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Newcastle businesses persevering through the city’s light rail works and residential construction flurry are going to extraordinary lengths to stay afloat in hope of a prosperous turnaround.
With Hunter Street periodically off limits this year and some areas of the city culled of parking, many operators have endured their toughest ever period in business.
Honeysuckle traders were last week sharing an emotional Facebook post calling on business operators feeling the light rail construction pinch to share their pain.
Not just the financial impact their businesses might have sustained during construction, but the mental or emotional toll it has taken.
“May I suggest that if you have a business, and you're struggling, that you let people know,” the post said.
“Be it family, friends, customers, the media. This struggle isn't because we're shit at what we do. It's because of outside influences, and a lack of planning and communication.
“Share this post on your personal wall. Share it on your business page if you're feeling brave enough ... Make a noise. Because if we don't, we're going to drown silently.”
Honeysuckle Ice Creamery & Gelato manager Karina Walker shared the post in the hope of making people aware that businesses, and individuals, are struggling.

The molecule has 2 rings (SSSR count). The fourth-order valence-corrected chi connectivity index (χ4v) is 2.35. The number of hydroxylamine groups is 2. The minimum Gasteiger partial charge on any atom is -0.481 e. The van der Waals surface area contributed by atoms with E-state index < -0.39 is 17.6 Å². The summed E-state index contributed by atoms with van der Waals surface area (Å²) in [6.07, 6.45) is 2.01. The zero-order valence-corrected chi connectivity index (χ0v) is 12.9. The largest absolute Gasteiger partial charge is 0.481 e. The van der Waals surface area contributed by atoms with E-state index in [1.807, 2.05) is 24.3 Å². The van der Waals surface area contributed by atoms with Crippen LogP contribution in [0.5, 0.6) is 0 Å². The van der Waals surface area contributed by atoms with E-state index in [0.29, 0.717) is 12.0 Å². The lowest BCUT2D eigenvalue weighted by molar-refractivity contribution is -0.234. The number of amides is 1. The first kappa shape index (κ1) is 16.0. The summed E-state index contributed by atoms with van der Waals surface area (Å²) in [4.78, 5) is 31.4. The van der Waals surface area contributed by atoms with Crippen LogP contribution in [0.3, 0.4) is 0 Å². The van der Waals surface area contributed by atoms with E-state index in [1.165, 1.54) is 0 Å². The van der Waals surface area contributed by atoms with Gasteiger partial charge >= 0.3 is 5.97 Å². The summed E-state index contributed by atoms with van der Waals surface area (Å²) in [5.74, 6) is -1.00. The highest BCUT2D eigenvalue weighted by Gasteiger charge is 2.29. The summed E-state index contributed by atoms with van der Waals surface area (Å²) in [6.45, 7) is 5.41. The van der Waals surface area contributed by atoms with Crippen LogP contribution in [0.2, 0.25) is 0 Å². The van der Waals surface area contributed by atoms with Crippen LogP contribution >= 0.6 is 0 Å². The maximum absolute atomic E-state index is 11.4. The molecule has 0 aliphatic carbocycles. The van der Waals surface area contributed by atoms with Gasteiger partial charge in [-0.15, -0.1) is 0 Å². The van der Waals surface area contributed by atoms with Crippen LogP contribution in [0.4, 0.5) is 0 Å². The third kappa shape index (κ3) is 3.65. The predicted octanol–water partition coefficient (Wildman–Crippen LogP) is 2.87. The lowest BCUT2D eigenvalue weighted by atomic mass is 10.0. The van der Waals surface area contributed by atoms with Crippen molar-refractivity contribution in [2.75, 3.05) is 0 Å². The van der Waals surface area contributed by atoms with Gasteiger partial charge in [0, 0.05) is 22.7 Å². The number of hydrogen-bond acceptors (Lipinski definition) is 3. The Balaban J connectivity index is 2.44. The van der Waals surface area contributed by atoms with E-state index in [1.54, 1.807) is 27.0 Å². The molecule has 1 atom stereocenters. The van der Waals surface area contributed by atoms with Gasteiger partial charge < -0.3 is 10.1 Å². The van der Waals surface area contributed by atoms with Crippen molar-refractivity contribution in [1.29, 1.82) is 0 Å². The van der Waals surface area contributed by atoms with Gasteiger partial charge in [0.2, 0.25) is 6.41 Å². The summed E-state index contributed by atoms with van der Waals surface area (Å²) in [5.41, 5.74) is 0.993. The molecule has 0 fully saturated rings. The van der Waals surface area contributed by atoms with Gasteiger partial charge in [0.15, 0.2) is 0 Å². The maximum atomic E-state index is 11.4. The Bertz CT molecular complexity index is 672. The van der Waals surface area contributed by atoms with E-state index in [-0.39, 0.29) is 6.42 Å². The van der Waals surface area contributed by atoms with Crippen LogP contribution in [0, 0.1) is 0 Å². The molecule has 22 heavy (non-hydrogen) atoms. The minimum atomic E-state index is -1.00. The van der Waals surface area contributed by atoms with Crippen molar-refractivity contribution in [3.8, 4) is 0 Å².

Ms Walker has overseen the business since it opened in November. It began with about 14 staff, but is down to six with staff cut because of the downturn in trade.
The business was prepared for a seasonal low, but not to the extent which has been felt.
Initial operating hours of 11am to 11pm have been reduced to 11am-6pm. Ms Walker says hours would have scaled back during winter, but have been cut more because of the lack of people visiting the city centre.
She says the closure of the nearby carpark during light rail works has caused “horrific” consequences for the business. The 257 car spaces were lost when a development began in April.
“I don’t think they took into place when they thought about doing all this, how many people would be affected,” she said.
“It’s not just through businesses, they are people who’ve got real lives with real families and who are paying mortgages.
“We’re on the brink at the moment struggling to pay wages each week.”
Nearby Newy Burger Co will next week return to its vacated Hunter Street premises from the Honeysuckle store it has occupied for the past seven months.
The business leased both sites during that time but has managed to keep 40 staff employed.
The move cost “around $100K”, but the owners say “the reality is we would have lost a great deal more by staying”.
This article first appeared on www.theherald.com.au
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